hydration and exercise

Let’s talk hydration and exercise. We all know how important it is to stay hydrated when we workout but what REALLY happens to our bodies when we drink an adequate number of fluids…or rather not enough.

First, let’s define hydration. It is the condition of having adequate fluids in the body. Being “hydrated” during exercise will vary from person to person. A range of factors including health, climate, clothing choice, intensity, and duration of activity will all effect how much one needs to meet the true definition.

If you let your fluid content drop too low, you become dehydrated. Some simple indicators of dehydration are;

  • Headache
  • Fatigue
  • Mood change
  • Slow reaction time
  • Inability to make decisions
  • Confusion
  • Weakness
  • Rise in body temperature
  • Muscle cramps
  • And in severe cases, hallucinations

With these symptoms comes the inability to exercise. Your performance may not be as good as it normally is if your cognitive function and strength are impaired. It’s important to remember that, especially when working out, if you’re sweating you need to be drinking to replace fluids lost.

How much should you be drinking?

As mentioned above, this exact amount will vary from person to person. You can use this simple calculator to figure out a baseline your body needs to take in per day to stay hydrated. Keep in mind this calculator does not consider your activity level and/or how much you sweat. To determine your proper fluid intake for exercise, use this sweat rate calculator.

What should you be drinking?

Now that we’ve covered what proper hydration is and how to determine what your body needs let’s discuss the best and worst options for staying hydrated. Yes, you can drink more than just water (although this one tops our list). Adding in natural sources of electrolytes (chemicals that regulate nerve function, hydrate the body, balance blood acidity, and help rebuild damaged tissue) are important for those with active lifestyles.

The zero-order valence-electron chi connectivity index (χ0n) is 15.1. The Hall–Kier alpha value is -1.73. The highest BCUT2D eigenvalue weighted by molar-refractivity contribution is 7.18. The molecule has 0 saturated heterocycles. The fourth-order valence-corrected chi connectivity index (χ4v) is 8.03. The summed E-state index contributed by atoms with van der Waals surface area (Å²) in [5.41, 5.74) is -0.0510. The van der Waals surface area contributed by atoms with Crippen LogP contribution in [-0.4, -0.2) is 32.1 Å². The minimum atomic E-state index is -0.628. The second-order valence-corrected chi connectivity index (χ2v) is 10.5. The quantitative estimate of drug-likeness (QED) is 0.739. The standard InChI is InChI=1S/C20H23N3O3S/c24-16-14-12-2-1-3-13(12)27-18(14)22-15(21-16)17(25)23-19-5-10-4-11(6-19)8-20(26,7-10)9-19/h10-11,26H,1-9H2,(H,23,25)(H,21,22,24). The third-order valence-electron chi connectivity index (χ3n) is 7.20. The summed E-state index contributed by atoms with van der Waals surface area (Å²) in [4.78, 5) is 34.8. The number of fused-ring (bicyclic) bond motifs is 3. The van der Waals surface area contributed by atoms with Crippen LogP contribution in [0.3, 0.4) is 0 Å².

• Water- we really can’t stress this one enough!
  • Coconut water- a pure and natural source of electrolytes.
  • Lemon/lime enhanced water- adds electrolytes, potassium, calcium, and magnesium.
  • Bone broth- packed with electrolytes, calcium, and magnesium.
  • Celery juice- rich in electrolytes, potassium, calcium, and magnesium.


  • Sports drinks- loaded with sugar, additives, and unnecessary carbohydrates.
  • Soda- packed with sugar and lack any sort of nutritional value.
  • Caffeine- a diuretic which will make you more dehydrated.

To sum up, hydration and exercise simply work better together. Your body needs fluids to stay hydrated. Without them you won’t function at your best. Be able to recognize the signs when you may be dehydrated and know how to replenish your body with the right kind of fluids. If you need a little guidance in ensuring you’re on the right track when combining hydration and exercise, contact us and let our experienced team guide you.